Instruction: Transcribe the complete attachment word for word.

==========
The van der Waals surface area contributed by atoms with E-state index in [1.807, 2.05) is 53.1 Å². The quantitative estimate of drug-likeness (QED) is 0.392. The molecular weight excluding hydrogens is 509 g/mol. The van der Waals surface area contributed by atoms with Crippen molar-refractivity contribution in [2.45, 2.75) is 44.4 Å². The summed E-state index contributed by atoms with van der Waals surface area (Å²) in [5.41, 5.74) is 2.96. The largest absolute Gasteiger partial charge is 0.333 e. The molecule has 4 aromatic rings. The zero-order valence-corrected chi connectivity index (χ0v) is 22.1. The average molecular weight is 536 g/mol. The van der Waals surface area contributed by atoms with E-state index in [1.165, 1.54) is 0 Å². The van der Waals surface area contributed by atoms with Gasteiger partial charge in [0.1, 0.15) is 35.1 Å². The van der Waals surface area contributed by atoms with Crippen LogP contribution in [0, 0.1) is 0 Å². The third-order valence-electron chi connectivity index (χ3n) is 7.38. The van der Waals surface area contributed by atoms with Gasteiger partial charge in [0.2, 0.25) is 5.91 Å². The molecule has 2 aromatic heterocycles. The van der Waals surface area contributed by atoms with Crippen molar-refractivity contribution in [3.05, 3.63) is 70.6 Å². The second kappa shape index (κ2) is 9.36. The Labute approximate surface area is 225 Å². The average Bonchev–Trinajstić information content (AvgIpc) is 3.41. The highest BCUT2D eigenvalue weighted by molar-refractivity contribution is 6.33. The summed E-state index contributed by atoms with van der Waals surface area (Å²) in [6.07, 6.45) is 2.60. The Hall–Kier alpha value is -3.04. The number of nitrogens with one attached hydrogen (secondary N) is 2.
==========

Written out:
The van der Waals surface area contributed by atoms with E-state index in [1.807, 2.05) is 53.1 Å². The quantitative estimate of drug-likeness (QED) is 0.392. The molecular weight excluding hydrogens is 509 g/mol. The van der Waals surface area contributed by atoms with Crippen molar-refractivity contribution in [2.45, 2.75) is 44.4 Å². The summed E-state index contributed by atoms with van der Waals surface area (Å²) in [5.41, 5.74) is 2.96. The largest absolute Gasteiger partial charge is 0.333 e. The molecule has 4 aromatic rings. The zero-order valence-corrected chi connectivity index (χ0v) is 22.1. The average molecular weight is 536 g/mol. The van der Waals surface area contributed by atoms with E-state index in [1.165, 1.54) is 0 Å². The van der Waals surface area contributed by atoms with Gasteiger partial charge in [0.1, 0.15) is 35.1 Å². The van der Waals surface area contributed by atoms with Crippen LogP contribution in [0, 0.1) is 0 Å². The third-order valence-electron chi connectivity index (χ3n) is 7.38. The van der Waals surface area contributed by atoms with Gasteiger partial charge in [0.2, 0.25) is 5.91 Å². The molecule has 2 aromatic heterocycles. The van der Waals surface area contributed by atoms with Crippen molar-refractivity contribution in [3.05, 3.63) is 70.6 Å². The second kappa shape index (κ2) is 9.36. The Labute approximate surface area is 225 Å². The average Bonchev–Trinajstić information content (AvgIpc) is 3.41. The highest BCUT2D eigenvalue weighted by molar-refractivity contribution is 6.33. The summed E-state index contributed by atoms with van der Waals surface area (Å²) in [6.07, 6.45) is 2.60. The Hall–Kier alpha value is -3.04. The number of nitrogens with one attached hydrogen (secondary N) is 2.